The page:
Thursday April 19, 2018
The year is 1948, the month is October and you are one of 562,954 visitors to the London Motor Show at Earl’s Court. Of course, your chance of owning one of the exhibits are pretty slim; the government allocated steel to car manufacturers on the basis on their being able to sell their wares overseas – 75% was the target – and the home market waiting list extends for literally years. Even if you did manage to obtain a new model, you were obliged to sign a covenant stating that it would not be sold for at least 12 months as the price of a used car might be almost double that of a new car. There is the further challenge that petrol is still rationed - together with clothes, meat, sweets and sugar – so even if you are fortunate enough to own a set of wheels, you will able to motor for under 1,000 miles per year.
However, none of this will deter you from enjoying the first motor show in the UK for a decade. Jaguar have launched their stupendous new XK120, the Sunbeam-Talbot 80 and 90 look exceptionally dashing while on the Austin stand the A70 Hampshire looks as solidly respectable as the A90 Atlantic seems as glamourous as a film starring Mr. Stewart Granger. As for that Tickford conversion of Rover’s latest off-road utility looks just right for the “hunting, shooting and fishing” set.
But today your main destination is the Morris display to see their line-up of post-war cars form the motorists of the world. To quote the chaps of Motor Sport magazine ‘Britain’s salvation lies in successful export, and it is well that our virile Motor Industry should have produced such stimulating new models at such a vital time in our history’. And there on Stand 163 are the MS Six, the MO Oxford and that light saloon that you have secret hopes of owning by the beginning of the 1950s – the Minor. This Nuffield PR film also gives some impression of how ‘The World’s Supreme Small Car’ impacted on would-be owners:
Such is our familiarity with the Morris Minor – the first British car to sell over a million examples – that it is difficult to appreciate its impact nearly 70 years ago. The badge was familiar as was the side valve power plant, but it bore virtually no resemblance to the Eight saloon and its appearance alone was the cause of amazement from many a trilby-hatted show-goer. The coachwork, courtesy of Alec Issigonis, was both sleek and spacious; the designer believed that ‘people who drive small cars are the same size as those who drive large cars and they should not be expected to put up with claustrophobic interiors’. The specification included rack and pinion steering and independent torsion bar front suspension. There was also a Tourer version that looked even more handsome than the standard two-door and both were listed at £358 10s 7d. Surely putting one’s name down on the Morris waiting list would be a sound idea…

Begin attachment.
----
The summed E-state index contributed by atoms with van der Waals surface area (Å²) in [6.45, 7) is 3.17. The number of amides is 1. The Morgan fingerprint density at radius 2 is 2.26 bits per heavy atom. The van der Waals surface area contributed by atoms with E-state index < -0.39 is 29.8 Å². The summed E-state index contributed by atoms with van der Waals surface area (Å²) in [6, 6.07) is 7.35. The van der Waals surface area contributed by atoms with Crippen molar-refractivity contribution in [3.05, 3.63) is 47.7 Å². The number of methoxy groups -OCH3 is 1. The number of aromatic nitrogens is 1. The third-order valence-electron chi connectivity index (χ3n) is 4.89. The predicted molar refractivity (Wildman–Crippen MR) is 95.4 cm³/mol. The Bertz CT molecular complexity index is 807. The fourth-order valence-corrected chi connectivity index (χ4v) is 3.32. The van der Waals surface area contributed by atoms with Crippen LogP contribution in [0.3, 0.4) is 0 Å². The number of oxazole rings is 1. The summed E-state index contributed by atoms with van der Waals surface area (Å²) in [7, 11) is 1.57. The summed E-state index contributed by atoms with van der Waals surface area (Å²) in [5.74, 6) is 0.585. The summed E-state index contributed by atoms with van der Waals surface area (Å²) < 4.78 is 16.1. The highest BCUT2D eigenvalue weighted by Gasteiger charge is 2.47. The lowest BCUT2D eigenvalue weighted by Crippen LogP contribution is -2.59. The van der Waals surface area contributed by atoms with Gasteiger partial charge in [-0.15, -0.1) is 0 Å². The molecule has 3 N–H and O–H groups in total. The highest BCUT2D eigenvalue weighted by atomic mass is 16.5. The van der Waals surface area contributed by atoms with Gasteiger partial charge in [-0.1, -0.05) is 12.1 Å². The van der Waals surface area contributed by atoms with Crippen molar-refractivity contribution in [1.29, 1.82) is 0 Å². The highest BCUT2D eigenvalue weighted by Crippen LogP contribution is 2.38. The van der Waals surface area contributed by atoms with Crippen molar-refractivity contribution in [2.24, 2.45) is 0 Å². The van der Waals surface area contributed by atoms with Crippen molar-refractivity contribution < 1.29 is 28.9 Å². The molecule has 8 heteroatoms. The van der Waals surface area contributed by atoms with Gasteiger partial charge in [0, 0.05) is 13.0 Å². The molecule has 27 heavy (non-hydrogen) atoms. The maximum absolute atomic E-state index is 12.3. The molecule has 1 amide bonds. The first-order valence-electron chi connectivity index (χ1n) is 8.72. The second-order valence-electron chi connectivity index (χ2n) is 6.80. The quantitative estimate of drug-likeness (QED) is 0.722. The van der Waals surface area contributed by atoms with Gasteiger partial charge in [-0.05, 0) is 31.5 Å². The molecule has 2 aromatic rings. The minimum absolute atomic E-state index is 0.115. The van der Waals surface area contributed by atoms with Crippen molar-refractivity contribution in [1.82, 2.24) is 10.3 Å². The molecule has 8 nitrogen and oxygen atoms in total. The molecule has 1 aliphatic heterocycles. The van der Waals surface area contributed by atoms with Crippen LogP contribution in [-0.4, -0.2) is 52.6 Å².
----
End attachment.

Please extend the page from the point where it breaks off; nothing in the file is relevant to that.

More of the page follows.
In February 1949, The Motor evaluated a Minor saloon and stated that many thought that it stole the show. They also found the Morris to be ‘An Attractive Newcomer Which Sets High Standards of Small-Car Stability, Comfort and Economy’. That same year also saw advertisements proclaiming, with justifiable pride, ‘All women-crew drive a Morris Minor without losing a single mark’. Mrs. Elsie Wisdom, Miss Betty Haig and Miss Barbara Marshall competed in the first post-war Monte Carlo Rally and NWL 858 came third in the 750cc to 1,100 cc. category. By 1950, the year that petrol finally came off the ration, the Minor had gained a welcome of a four-door option and raised headlamps - US spec. cars had been so-equipped in the previous year. The lucky owners also received a passenger windscreen wiper as standard!
The Minor was indeed a major seller abroad - - and the original MM version was phased out towards the end of 1952, with the last versions being made in early 1953. The Series II featured an 803c Austin engine, an early consequence of the formation of the British Motor Corporation, and in May 1953 the Minor was available in van and pick-up form. Five months later Morris introduced the Minor “Traveller’s Car”. Again, this is such an established classic that it is hard at times to appreciate how unusual it was in the early 1950s; a timber-framed and extremely well-executed small estate car of a decidedly upmarket appearance.
In October 1954 the Minor was fitted with a new horizontally-barred griller and central speedometer and two years later the Series II was succeeded by the 1000; here is some priceless footage of a prototype being evaluated in Germany - By that time the Morris had already changed the face of mass-motoring in the UK, demonstrating that inexpensive family transport could be simultaneously dependable and enjoyable, for its handling put many a sports car to shame. Today, it is one of the few vehicles to genuinely merit the description ‘iconic’ – and that is why this year its 70th birthday will be celebrated across the globe.
Lancaster Insurance has been instrumental in developing a new bespoke insurance scheme for Morris Minor Owners. The scheme encompasses a much wider acceptance criteria including the ability to insure younger drivers and those that use their Minor as their everyday transport. Limited mileage discounts are available and expected policy extras such as agreed value and breakdown cover are also available. Call 01480 400948 to speak to one of our specialists to see if we can provide you with a competitive quote.